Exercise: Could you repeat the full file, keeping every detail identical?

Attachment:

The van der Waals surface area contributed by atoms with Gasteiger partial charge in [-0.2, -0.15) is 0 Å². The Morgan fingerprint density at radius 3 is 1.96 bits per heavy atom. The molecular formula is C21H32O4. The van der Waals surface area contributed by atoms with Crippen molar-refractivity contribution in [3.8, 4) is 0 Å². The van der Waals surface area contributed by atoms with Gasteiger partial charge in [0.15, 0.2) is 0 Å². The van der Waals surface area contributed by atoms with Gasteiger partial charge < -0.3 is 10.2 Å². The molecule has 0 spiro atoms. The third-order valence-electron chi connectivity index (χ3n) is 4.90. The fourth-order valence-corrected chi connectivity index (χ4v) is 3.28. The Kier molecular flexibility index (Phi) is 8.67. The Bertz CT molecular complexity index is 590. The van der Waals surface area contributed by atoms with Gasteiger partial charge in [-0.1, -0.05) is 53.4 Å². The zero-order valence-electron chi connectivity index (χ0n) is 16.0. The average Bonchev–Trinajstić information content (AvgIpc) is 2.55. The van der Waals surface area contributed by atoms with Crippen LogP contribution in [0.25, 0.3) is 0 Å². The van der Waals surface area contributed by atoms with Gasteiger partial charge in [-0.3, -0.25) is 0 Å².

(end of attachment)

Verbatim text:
The van der Waals surface area contributed by atoms with Gasteiger partial charge in [-0.2, -0.15) is 0 Å². The Morgan fingerprint density at radius 3 is 1.96 bits per heavy atom. The molecular formula is C21H32O4. The van der Waals surface area contributed by atoms with Crippen molar-refractivity contribution in [3.8, 4) is 0 Å². The van der Waals surface area contributed by atoms with Gasteiger partial charge in [0.15, 0.2) is 0 Å². The van der Waals surface area contributed by atoms with Gasteiger partial charge < -0.3 is 10.2 Å². The molecule has 0 spiro atoms. The third-order valence-electron chi connectivity index (χ3n) is 4.90. The fourth-order valence-corrected chi connectivity index (χ4v) is 3.28. The Kier molecular flexibility index (Phi) is 8.67. The Bertz CT molecular complexity index is 590. The van der Waals surface area contributed by atoms with Gasteiger partial charge in [-0.1, -0.05) is 53.4 Å². The zero-order valence-electron chi connectivity index (χ0n) is 16.0. The average Bonchev–Trinajstić information content (AvgIpc) is 2.55. The van der Waals surface area contributed by atoms with Crippen LogP contribution in [0.25, 0.3) is 0 Å². The van der Waals surface area contributed by atoms with Gasteiger partial charge in [-0.3, -0.25) is 0 Å².